CongressElection 2018News

The main election strategy of vulnerable House Republicans: Prove they’re not Trump

Author: Michael Scherer, The Washington Post - June 25, 2018 - Updated: June 25, 2018

Trump State of Union Things to WatchIn this 2017, file photo, President Donald Trump addresses a joint session of Congress on Capitol Hill in Washington, as Vice President Mike Pence and House Speaker Paul Ryan applaud. (Jim Lo Scalzo/Pool Image via AP, File)

Soft-spoken and always dignified, Rep. Leonard Lance (N.J.) exists about as far away from a sold-out MAGA rally as you can get in the Republican Party.

At town halls in tony bedroom communities a river-jump from Manhattan, he regularly finds himself trying to soothe voters who shout into microphones about President Trump’s latest antics. Lance voted against his party’s tax cut, opposed efforts to repeal the Affordable Care Act and spent the past week steadily, repeatedly, pleading with the president to end the “zero tolerance” policy on the border that separated thousands of children from their parents.

“I would prefer civility in all aspects of public policy, and that includes President Trump,” he said in an interview this week, as his effort to force a vote that would provide a path to citizenship for undocumented immigrants crumbled in Congress. “I believe the Republican Party is multifaceted.”

In Trump’s America — a nonstop torrent of shock, spectacle and confrontation — it is sometimes hard to remember that folk like Lance still exist. But it is people like him, moderate Republicans fighting for their survival in suburban House districts, who are set to decide whether Republicans can avoid losing 23 seats and control of Congress this fall.

That is a contradiction with which Trump has not fully grappled, at least in public, where he has begun to declare that his brand of fire-and-brimstone politics is certain to expand Republican legislative ranks this November. With a tweet on Friday, he essentially killed off a months-long effort by a dozen endangered Republican moderates, including Lance, to force a vote on immigration this summer. They had hoped to gainpolitical cover in their own districts.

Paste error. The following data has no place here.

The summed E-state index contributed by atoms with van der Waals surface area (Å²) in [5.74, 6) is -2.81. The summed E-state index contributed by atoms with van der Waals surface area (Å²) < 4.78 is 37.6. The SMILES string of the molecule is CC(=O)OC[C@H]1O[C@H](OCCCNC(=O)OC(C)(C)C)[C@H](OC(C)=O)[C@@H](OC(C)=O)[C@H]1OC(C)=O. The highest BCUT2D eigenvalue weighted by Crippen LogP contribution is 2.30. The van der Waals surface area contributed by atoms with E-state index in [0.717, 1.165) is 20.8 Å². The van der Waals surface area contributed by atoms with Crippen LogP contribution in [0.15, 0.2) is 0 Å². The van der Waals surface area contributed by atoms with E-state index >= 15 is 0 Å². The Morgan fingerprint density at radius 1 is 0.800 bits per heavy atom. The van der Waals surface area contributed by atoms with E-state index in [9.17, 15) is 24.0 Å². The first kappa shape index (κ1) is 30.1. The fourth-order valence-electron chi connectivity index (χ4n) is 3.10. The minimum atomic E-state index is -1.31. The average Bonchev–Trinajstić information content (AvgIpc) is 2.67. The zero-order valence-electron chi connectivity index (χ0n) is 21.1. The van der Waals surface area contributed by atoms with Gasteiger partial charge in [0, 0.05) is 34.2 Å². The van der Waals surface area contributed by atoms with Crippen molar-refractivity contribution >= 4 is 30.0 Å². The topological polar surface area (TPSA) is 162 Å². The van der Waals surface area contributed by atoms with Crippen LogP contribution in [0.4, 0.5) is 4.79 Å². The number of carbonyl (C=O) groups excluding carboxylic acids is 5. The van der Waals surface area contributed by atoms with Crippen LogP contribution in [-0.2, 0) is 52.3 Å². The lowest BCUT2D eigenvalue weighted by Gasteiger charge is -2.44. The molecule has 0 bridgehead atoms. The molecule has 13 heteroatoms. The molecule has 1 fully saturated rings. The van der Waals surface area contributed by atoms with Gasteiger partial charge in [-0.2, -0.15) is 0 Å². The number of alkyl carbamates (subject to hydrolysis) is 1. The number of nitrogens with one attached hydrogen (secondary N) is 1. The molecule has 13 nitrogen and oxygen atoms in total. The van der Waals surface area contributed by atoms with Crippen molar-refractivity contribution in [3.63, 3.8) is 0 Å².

“Republicans should stop wasting their time on Immigration until after we elect more Senators and Congressmen/women in November,” Trump wrote. “We can pass great legislation after the Red Wave!”

The base-first strategy could benefit some Republicans by juicing turnout in the midterms, especially in states Trump won in 2016 and where Democratic senators are running for reelection. But political handicappers say there is no realistic scenario in which Republicans win a filibuster-proof majority this fall in the Senate. In the House, only a handful of Democratic House seats are vulnerable this year.

That means most of the midterm action is taking place in contested Republican-held House districts and a couple of swing states, such as Florida and Nevada, where Trump’s rhetoric has wedged members of his own party into a most uncomfortable position — between his own high popularity among Republicans on one hand and swing voters opposed to his bellicosity on trade and immigration on the other.

“It probably helps Republicans running against Senate incumbents in the deepest red states but makes life more challenging for Republicans incumbents in more diverse suburban districts,” said Whit Ayres, a Republican pollster.

The result is two different Republican realities. Trump is the star of one, which he showcases at arena rallies where confrontation is empowering. In this world, Trump’s approval is up, his promises have been kept, North Korea is turning over its nuclear stockpile and the spectacle never stops.

The other Republican world is riven with far more discomfort and anxiety, on the part of the congressional Republicans whose voters find Trump’s aggression off-putting, and where the president’s positions on trade and immigration do not match the local mood.

Rather than focus on preferred issues such as the economy and tax cuts, these vulnerable members spent a week distancing themselves from their own president, while he gave ammunition to Democratic challengers who are trying to nationalize the midterms as a referendum on Trump.

Michael Scherer, The Washington Post